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Making B2B Ecommerce Part of Your Supply Chain

Making B2B Ecommerce Part Of Your Supply Chain

A new report from DHL Supply Chain shows that many companies have not yet implemented an ecommerce strategy that includes their supply chain, even though they recognize how important this is for customer retention and satisfaction.

The worldwide survey of almost 900 decision-makers responsible for ecommerce and logistics or supply chain management says that six out of ten B2B companies are still working towards full implementation of their ecommerce strategy. Although they recognize that customer service is the most important aspect of ecommerce, other business pressures are slowing down progress.

The digital progress of B2B ecommerce businesses can vary dramatically, so strategies to address the challenges of the next three to five years are going to be very different. Time pressures and costs mean that experimentation is a luxury very few will be able to afford.

Businesses that succeed will deliver outstanding service and achieve increased profitability.

Customer expectations

Same-day delivery, real-time track-and-trace, return options and flexible delivery choices are just some of your buyer’s expectations. Increasingly, purchasing decisions are based on how well businesses meet their customers’ demands.

Barriers to full implementation of ecommerce strategies

In the next three to five years, more than half of businesses will be making changes to distribution as part of their ecommerce strategy. The DHL report identifies the main barriers to progress as:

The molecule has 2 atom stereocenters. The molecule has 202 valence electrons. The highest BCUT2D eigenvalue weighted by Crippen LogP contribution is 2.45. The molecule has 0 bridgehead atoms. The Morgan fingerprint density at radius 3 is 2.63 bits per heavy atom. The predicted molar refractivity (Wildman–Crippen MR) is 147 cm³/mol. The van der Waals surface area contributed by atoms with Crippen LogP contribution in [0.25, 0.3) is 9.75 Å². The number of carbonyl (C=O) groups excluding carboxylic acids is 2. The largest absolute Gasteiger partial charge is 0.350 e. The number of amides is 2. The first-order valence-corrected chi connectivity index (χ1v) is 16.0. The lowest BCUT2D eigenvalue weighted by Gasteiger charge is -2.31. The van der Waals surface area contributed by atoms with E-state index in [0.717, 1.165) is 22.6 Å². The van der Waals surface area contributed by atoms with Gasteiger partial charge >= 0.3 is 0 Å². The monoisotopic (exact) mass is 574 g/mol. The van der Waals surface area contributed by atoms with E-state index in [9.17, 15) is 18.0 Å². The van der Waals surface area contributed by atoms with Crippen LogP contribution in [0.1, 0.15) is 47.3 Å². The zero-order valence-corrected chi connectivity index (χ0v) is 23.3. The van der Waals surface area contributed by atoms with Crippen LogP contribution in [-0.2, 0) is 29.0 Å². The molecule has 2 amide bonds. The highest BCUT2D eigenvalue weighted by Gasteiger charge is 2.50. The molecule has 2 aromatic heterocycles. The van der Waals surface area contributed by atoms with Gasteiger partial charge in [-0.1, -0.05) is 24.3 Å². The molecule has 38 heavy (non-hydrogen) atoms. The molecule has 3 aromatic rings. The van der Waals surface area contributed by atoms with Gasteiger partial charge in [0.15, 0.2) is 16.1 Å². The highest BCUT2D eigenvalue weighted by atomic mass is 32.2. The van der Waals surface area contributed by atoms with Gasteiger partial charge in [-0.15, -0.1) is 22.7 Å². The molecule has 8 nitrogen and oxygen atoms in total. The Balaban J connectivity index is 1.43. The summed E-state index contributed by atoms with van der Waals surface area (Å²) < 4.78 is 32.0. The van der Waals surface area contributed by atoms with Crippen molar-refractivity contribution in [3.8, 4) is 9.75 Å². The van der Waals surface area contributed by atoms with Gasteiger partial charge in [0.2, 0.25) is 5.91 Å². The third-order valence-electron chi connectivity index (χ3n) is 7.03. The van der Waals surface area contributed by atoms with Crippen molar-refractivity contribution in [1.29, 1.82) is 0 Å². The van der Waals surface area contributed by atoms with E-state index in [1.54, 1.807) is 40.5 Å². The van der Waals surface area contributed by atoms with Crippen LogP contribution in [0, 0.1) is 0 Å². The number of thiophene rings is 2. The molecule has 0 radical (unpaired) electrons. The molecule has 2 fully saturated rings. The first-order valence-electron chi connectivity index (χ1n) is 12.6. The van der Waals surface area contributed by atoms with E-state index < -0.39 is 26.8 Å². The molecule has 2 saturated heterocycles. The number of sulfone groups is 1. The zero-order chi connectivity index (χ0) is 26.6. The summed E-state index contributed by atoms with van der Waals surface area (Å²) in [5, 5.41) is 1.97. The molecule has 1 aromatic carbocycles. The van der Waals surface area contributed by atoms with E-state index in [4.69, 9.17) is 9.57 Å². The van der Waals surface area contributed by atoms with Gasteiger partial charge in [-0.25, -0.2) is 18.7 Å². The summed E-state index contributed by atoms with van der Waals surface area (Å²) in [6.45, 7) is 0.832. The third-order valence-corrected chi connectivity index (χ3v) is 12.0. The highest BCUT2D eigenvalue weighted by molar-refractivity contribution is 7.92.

• constantly evolving customer expectations
  • conflicting business priorities
  • limitations in existing infrastructure
  • cost
  • current technology platforms
  • finding the right business partners
  • the need to fully develop a strategy
  • readiness to make the investment.

For B2B ecommerce companies that want to capture new customers and retain existing ones, their supply chains must be able to respond to new business models, service expectations and the online needs of customers.

To deal with this pressure many companies are looking for partnerships with third-party logistics companies (3PLs) to complement in-house resources and capabilities, allowing them to respond to opportunities quickly and effectively.

Distribution strategies

To meet and even exceed expectations B2B ecommerce companies are in a race to balance cost and service across the whole business.

Although B2B ecommerce implementation is catching up with B2C companies, they have come from very varied starting points. In terms of inventory management and distribution, B2B businesses currently have very different ways of handling and fulfilling ecommerce orders that will affect their strategic approach.

Many currently use two or more distribution methods. So far there isn’t a clear preference of approach for the next three to five years, even though more than half of businesses plan to make changes.

Agility is the key

All B2B ecommerce businesses will need to be highly adaptable, agile, and responsive to buyer expectations while remaining cost-effective. Transformation is essential for survival.

Because Cloudfy was specifically designed to meet the needs of B2B ecommerce it is a scalable, cost-effective option for delivering a full ecommerce strategy. It comes with integration options for major business systems, a powerful application programing interface (API) for bespoke requirements and can interface with third-party systems.

Importantly, with regular upgrades deployed in the Cloud, it is also a ‘future-proofed’ option that will allow businesses to respond quickly to changing conditions.

We like to discuss how Cloudfy addresses barriers to full B2B ecommerce implementation with forward-thinking businesses. Please get in touch.



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